I'm sure we've all been in an uncomfortable situation in public where we see someone from our childhood that we were less than fond of. I grew up in city where everyone knew each other or were related in some way. Going to a private school was beneficial in that it provided me with core values such as respect, honor and truth but it was not exactly the best for social reasons. There were 120 students per grade, K-12, which doesn't leave much room for mistakes with friendships. Once you make an enemy of someone, the school's size somehow becomes smaller. I learned this the hard way on accident during one class in kindergarten.
6 year-old Madeleine was fascinated with animals and art, always trying to learn more about them. One day, as I picked up my emerald green tote bag from my small table, I swung it in an effort to get it over my shoulder but instead I heard a yelp from another student. I had accidentally whacked my classmate in the face with my bag. I remember apologizing and then going home distraught. I chose not to tell my parents what happened because in my 6 year-old brain, I was in trouble. Apparently, my mother got a call from the student's parent saying that her child has a black eye because of me. Everyone knew it was an accident, but this one unfortunate event started me on a path of 'looking threatening' and this path was a lonely one.
Fast forward to middle school, I was teased constantly. I remember walking to math class and being stopped because I had on my new white North Face coat. A boy pointed at me, gaining the attention of a few more students. "Nice coat, Polar Bear." He called, causing me to redden, rushing to class. For the rest of that day, I looked down at the plush coat with tears stinging in my eyes. I asked myself if I really looked like a big white animal in this coat or if my classmates were just being mean. For another week, my new nickname stuck around until I just stopped listening to it. My days were simple, I ate alone and kept to myself during recess unless someone tried to convince me to do something with them. The teasing from the bullies went from commenting on my clothing, asking why I didn't own Ugg boots, if I liked anyone, why I looked mad all the time etc. The bullies were all girls for the most part because the majority of the boys didn't really care what I did.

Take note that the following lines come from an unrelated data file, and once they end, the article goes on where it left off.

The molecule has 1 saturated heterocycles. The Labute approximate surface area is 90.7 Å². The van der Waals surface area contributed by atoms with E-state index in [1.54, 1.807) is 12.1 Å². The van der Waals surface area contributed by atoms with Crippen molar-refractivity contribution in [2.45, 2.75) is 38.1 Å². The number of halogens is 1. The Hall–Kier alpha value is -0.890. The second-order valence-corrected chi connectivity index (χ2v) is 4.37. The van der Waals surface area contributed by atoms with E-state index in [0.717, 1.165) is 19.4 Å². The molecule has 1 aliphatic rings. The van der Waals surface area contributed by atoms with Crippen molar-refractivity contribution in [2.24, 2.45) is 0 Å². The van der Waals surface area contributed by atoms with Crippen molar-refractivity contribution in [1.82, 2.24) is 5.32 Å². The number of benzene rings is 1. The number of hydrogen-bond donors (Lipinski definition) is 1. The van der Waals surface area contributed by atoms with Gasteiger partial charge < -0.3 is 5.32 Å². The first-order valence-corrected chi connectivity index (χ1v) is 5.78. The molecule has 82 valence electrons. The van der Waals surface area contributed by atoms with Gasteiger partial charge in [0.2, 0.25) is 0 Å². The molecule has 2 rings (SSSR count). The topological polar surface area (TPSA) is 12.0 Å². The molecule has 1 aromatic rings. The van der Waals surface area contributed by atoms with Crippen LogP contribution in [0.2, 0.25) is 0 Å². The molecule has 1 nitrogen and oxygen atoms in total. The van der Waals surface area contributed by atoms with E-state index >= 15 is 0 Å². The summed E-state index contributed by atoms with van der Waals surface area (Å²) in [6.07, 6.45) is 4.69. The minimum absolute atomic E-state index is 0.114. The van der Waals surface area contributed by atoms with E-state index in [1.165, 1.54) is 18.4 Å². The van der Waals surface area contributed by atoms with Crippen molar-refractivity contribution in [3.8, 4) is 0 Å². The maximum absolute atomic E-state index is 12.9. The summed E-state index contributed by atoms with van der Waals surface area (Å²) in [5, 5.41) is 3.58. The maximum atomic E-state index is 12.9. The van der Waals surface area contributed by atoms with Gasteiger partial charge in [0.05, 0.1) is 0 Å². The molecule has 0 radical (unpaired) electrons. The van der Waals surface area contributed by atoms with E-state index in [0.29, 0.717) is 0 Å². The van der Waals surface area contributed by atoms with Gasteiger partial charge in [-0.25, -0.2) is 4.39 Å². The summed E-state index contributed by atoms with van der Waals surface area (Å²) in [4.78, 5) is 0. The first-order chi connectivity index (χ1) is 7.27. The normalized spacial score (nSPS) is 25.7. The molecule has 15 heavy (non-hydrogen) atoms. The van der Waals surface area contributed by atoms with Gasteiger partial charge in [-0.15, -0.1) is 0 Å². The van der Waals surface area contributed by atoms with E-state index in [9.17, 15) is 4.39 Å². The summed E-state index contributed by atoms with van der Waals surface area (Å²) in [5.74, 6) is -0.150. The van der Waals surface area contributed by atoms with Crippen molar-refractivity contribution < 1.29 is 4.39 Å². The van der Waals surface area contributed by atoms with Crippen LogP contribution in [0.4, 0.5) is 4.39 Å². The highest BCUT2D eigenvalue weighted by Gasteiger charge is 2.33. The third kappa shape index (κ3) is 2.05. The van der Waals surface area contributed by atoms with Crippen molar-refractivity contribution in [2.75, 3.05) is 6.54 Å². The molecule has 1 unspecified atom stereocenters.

A few of the girls were particularly mean to me. One of them, who I'll call Maria, would lie constantly just to see me get riled up. The problem with her was when I got upset, she'd tell me she was just joking and I'd normally say something mean or run off but she would report me to a teacher. I never told anyone about the bullying because I didn't want to be labeled as a snitch. Maria, on the other hand, was a teacher's pet and would tell on me every chance she got. One time during gym class, we were on the football field playing soccer before we returned inside. I was excited because the previous weekend I had met a cute boy named Thomas. I was telling a couple of girls about him because even though it was likely I'd never date him, it was still a cool experience. Maria comes up behind me and says,